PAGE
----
Curtis Granderson came to the Mets as a free agent in 2014 on a wing and a prayer. A super solid player in search of a home and a couple of final stabs at a World Series Championship after being abandoned by the Yankees coming off several tough injuries (fractured forearm and broken knuckle on left pinky finger) in 2013, his final season of a four-year deal he signed in 2010.



They weren’t career ending injuries so Granderson had plenty of options when he hit the free agent market. In his three healthy seasons with the Yankees he hit over 40 homers twice and was an All-Star each season until playing in just 61 games in 2013. Most folks assumed he’d re-sign with the Yankees or go to another contender just a power bat and clubhouse presence short of being c’hip material.

The Mets certainly didn’t fit that bill, but Granderson who homered in his first at bat as a Yankee, couldn’t leave the culture of NYC behind and saw a huge opportunity in signing with the downtrodden, cash-strapped Mets, who were diamond-mining some young gems (pitchers and position players) in the minor leagues. The rumblings among astute baseball scientists was that the Mets farm system was on the cusp of transforming the fortunes of the franchise.



It sounded like more shattered dreams and pillow promises for most Mets fans, but Granderson believed enough to pack it up and bring it back to the crib -- just a different borough.

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When I spoke to Curtis in the Mets locker room during a series with the Cubs in mid-May, the Mets were battling for respectability and contending early in the season. It looked like the natural progression for a team that many still viewed as too offensively-inept to contend down the stretch. 

“Looks like you’re going to be able to tell everybody, ‘I told ya so,’ I said to Granderson.

A lot of people felt that he needed to have his brain examined to sign with the Mets at this point in his career. He was almost 33 years old and a 10-year vet with 130 postseason at-bats under his belt. The Mets were still projected as being three to five years away from really contending.

And for a minute there, it looked as if the Mets pitching couldn't carry a band of feeble sticks to their first playoff appearance since 2006. Then Sandy called in the dogs; Yoenis Cespedes and his thunder bat arrived. Kelly Johnson and Juan Uribe added veteran stability to the lineup, David Wright ultimately returned and the pitching blended like an old school, Southsuicide Jamaica Queens Grand Master Vic mixtape. Not only did they make the playoffs, they advanced to the World Series with a 8-3 win over the Chicago Cubs at Wrigley field on Wednesday to complete the NLCS sweep.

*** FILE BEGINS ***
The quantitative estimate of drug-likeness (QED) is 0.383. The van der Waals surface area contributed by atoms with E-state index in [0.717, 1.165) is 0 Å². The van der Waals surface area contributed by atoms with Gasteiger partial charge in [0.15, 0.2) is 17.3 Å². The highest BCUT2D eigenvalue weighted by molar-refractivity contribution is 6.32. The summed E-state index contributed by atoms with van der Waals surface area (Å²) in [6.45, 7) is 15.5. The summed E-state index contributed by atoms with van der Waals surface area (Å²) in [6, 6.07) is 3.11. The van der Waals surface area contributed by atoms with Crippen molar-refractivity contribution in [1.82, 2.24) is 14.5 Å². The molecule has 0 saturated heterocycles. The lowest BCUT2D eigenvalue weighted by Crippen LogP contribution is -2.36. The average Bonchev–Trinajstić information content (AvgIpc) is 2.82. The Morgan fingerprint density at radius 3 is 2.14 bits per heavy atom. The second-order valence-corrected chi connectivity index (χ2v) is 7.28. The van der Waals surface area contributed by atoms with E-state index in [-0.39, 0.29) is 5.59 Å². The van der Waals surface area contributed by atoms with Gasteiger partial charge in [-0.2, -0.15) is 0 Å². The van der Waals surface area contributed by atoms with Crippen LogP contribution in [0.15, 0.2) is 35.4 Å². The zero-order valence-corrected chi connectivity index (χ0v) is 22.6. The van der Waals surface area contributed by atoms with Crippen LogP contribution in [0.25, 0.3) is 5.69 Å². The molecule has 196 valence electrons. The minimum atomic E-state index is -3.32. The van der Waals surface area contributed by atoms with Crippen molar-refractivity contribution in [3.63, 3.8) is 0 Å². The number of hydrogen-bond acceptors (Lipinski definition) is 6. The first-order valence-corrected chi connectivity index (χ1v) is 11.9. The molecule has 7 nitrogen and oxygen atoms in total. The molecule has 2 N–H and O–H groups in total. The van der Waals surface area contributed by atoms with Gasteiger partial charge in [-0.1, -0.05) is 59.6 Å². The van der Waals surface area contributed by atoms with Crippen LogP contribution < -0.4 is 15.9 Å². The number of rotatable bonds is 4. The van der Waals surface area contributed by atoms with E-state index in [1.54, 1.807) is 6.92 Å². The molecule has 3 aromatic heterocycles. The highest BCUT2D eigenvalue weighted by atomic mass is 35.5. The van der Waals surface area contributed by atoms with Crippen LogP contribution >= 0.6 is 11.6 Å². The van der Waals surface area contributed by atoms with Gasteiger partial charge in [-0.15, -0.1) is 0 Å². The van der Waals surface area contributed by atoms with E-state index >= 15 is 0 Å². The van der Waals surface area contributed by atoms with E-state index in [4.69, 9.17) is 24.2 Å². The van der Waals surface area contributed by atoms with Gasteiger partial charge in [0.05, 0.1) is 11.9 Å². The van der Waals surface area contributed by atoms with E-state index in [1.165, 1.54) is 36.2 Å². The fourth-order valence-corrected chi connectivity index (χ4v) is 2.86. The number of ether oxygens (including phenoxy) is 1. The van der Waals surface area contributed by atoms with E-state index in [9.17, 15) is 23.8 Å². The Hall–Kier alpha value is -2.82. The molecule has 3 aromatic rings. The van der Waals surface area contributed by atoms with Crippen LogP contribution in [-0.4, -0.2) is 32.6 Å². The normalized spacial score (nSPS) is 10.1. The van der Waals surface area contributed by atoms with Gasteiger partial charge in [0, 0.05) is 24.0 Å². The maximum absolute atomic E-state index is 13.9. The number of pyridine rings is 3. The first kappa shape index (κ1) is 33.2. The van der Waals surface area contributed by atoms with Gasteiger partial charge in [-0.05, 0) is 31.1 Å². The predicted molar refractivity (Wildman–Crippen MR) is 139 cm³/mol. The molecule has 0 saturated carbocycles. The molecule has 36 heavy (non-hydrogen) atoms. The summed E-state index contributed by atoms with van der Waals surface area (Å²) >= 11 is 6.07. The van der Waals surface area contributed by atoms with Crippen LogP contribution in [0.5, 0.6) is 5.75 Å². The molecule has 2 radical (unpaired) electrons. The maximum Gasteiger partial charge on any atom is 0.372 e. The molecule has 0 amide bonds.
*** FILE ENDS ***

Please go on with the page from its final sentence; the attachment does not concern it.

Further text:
The Grandy Man has to be ready to say, "I told you so"  by now. His manager and GM basically already said it.

Granderson replied: “I still have along way to go before I can say anything like that, but the one thing that Sandy and the front office mentioned to me that I found very attractive was that a lot of guys are coming...talented guys. And felt that with my help and a few other veteran guys, we could do some good things and I really wanted to be a part of that rise.

He knew better than to flex his confidence back in May. After all, he remembers being a member of that 2006  World Series Tigers team that was favored and lost to Tony LaRussa and Albert Pujols' St. Louis Cardinals in five games. 

But you could still see the excitement in his eyes. He glanced over at deGrom, whose locker was to his far left and turned around to acknowledge Matt Harvey who was walking through about to get some work before the game. These guys would be dominating on baseball's biggest stage in six months. 

Even back then, he knew it was a possibility.  

"Sandy and The Wilpons backed that up because sure enough, deGrom and Syndergaard came up and we have some more guys in the minors," Granderson told me. So the arms are coming like Sandy said. I got a chance to see Familia...and was very impressed. That was something that I liked and thought about how special  it would be for all of us to be sitting around having conversations about what we would do if we got to the playoffs and then actually watch it come true and really be in a World Series race.”  

Seems like that brother could see into the future. 

Granderson added that when he was with the Yankees he “was one of the younger guys and as soon as he joined the Mets three months later he became one of the older guys in the clubhouse.”

Being a clubhouse leader, was a transition he embraced and has executed masterfully. During these playoffs, Granderson has helped carry the Mets offensively and defensively. He’s batting .303, with 7 RBIs and second to Daniel Murphy AKA “The Ghost of  Hank Aaron,” with 10 hits.

Despite Granderson’s humility, in reality the Mets are four games away from the aging superstar being able to say, “I told you so.”